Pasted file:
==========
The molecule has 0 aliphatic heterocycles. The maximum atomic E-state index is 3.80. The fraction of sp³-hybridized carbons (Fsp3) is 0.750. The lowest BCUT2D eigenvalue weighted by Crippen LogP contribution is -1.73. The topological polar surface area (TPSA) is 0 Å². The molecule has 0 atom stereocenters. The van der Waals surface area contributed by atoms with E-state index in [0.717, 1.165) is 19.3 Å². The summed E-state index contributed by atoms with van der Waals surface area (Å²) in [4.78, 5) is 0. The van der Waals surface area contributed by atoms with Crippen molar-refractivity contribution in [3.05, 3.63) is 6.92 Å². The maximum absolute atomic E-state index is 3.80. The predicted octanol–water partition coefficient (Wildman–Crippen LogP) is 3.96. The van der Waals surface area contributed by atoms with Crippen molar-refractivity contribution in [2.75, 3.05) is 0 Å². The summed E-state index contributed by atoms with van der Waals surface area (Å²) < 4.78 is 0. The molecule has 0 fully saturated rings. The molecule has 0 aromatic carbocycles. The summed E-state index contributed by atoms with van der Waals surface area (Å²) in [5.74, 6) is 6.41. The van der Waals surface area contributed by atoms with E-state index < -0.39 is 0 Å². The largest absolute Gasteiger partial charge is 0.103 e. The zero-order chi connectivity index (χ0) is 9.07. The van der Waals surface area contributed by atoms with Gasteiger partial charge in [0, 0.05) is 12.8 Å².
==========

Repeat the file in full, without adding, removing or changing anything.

The molecule has 0 aliphatic heterocycles. The maximum atomic E-state index is 3.80. The fraction of sp³-hybridized carbons (Fsp3) is 0.750. The lowest BCUT2D eigenvalue weighted by Crippen LogP contribution is -1.73. The topological polar surface area (TPSA) is 0 Å². The molecule has 0 atom stereocenters. The van der Waals surface area contributed by atoms with E-state index in [0.717, 1.165) is 19.3 Å². The summed E-state index contributed by atoms with van der Waals surface area (Å²) in [4.78, 5) is 0. The van der Waals surface area contributed by atoms with Crippen molar-refractivity contribution in [3.05, 3.63) is 6.92 Å². The maximum absolute atomic E-state index is 3.80. The predicted octanol–water partition coefficient (Wildman–Crippen LogP) is 3.96. The van der Waals surface area contributed by atoms with Crippen molar-refractivity contribution in [2.75, 3.05) is 0 Å². The summed E-state index contributed by atoms with van der Waals surface area (Å²) < 4.78 is 0. The molecule has 0 fully saturated rings. The molecule has 0 aromatic carbocycles. The summed E-state index contributed by atoms with van der Waals surface area (Å²) in [5.74, 6) is 6.41. The van der Waals surface area contributed by atoms with E-state index < -0.39 is 0 Å². The largest absolute Gasteiger partial charge is 0.103 e. The zero-order chi connectivity index (χ0) is 9.07. The van der Waals surface area contributed by atoms with Gasteiger partial charge in [0, 0.05) is 12.8 Å².